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Mental illness affects more than 300 million people globally. Leaders who adapt to educate, support and accept mental illness can avoid significant expenditure and better retain employees, vital when the costs of mental health for businesses rose to US $246 billion globally in 2017.
Businesses that create supportive people-centred cultures reduce the effects of mental health illness, improving enterprise performance.
At a time when societies and governments are thinking about how to harness the rise of technology such as artificial intelligence (AI) while dealing with the threat of job automation, it is vital for businesses to become ever more human in terms of their understanding and empathy.
The importance of nurturing workplace mental health has increased in recent years, as has the scrutiny on business leaders when it comes to having robust support systems and clear policies.
But how well equipped are organisations to offer this support? Are senior leaders themselves doing enough to look after their own mental health?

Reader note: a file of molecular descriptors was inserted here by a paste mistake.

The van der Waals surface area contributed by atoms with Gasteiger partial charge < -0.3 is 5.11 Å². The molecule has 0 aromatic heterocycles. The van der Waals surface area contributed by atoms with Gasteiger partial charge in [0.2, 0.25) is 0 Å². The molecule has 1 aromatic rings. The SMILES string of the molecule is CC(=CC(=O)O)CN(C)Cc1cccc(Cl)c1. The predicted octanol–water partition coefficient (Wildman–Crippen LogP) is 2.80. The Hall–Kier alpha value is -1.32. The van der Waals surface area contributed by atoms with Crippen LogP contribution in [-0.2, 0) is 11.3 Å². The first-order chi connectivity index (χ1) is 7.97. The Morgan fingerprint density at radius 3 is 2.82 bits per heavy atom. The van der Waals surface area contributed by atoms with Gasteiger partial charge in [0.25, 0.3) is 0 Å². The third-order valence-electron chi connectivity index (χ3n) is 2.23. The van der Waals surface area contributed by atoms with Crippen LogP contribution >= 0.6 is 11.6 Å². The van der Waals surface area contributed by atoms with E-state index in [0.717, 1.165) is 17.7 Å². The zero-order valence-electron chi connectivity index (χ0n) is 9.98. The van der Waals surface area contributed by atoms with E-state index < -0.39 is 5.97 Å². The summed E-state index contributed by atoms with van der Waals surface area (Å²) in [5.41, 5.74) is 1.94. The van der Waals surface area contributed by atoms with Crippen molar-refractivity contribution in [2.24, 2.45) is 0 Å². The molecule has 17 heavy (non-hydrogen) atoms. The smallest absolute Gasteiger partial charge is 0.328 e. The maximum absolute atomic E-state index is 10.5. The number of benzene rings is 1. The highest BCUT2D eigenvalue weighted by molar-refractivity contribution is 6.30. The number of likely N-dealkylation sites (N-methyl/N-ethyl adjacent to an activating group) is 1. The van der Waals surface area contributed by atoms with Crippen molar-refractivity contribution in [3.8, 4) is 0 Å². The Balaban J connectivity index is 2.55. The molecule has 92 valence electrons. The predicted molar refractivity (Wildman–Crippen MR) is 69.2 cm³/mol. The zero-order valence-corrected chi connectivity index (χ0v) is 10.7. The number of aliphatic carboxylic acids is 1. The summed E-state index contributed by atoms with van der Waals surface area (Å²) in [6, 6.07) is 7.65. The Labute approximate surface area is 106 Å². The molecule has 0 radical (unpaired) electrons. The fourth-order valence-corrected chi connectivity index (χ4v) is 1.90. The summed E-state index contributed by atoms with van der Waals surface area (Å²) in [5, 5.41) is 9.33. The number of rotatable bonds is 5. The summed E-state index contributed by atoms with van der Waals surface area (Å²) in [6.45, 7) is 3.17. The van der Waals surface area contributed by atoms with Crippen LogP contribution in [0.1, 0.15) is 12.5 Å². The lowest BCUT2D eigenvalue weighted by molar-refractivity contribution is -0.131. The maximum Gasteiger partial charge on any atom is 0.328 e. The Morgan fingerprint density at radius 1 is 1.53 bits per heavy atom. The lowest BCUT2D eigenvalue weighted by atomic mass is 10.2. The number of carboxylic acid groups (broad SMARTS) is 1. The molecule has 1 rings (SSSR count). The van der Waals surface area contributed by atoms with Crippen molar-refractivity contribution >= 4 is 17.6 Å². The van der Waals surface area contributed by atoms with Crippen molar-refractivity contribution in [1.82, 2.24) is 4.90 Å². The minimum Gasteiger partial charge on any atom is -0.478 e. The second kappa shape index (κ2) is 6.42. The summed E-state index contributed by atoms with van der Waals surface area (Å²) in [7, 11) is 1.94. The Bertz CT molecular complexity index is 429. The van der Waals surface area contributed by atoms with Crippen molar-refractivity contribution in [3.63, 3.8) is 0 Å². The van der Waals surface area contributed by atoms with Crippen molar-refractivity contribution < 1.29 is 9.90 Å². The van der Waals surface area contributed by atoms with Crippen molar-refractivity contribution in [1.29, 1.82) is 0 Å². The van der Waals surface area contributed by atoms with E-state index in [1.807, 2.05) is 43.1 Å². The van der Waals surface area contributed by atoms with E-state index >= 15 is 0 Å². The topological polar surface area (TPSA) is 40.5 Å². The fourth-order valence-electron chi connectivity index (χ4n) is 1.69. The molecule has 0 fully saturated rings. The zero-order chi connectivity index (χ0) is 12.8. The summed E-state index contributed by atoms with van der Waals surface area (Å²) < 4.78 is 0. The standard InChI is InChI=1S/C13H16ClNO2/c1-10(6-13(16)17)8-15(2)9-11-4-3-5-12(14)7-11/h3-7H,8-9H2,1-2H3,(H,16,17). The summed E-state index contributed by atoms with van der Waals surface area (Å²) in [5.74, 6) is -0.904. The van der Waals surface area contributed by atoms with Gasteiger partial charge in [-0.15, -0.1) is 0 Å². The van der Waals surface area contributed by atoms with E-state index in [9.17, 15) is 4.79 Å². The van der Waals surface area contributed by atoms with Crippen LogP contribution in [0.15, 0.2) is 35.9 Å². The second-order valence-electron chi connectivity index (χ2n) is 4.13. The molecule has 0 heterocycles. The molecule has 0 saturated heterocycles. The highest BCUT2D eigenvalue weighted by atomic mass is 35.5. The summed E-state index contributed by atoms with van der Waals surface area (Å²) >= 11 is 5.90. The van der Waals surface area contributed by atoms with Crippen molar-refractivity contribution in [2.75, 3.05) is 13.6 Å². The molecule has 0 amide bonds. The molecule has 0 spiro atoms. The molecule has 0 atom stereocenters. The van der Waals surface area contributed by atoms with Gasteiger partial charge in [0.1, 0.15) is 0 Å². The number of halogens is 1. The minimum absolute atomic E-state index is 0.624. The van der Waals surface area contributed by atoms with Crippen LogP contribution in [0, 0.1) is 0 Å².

According to the UK-based Mental Health Foundation, 86% of employees believe their job and the act of being at work are important for their mental health. This highlights the need for a supportive company culture that helps make any problems visible and better understood. And that should come from the top down. Although C-suite executives should lead by example, it is important to remember mental illness does not discriminate by level of seniority.
People with responsibility and the pressure to set an example have an even higher risk of suffering from mental illness. Business in the Community’s Mental Health at Work report says, “authority may be linked with depression and CEOs may be at twice the risk of the general public.”
Authority may be linked with depression and CEOs may be at twice the risk of the general public.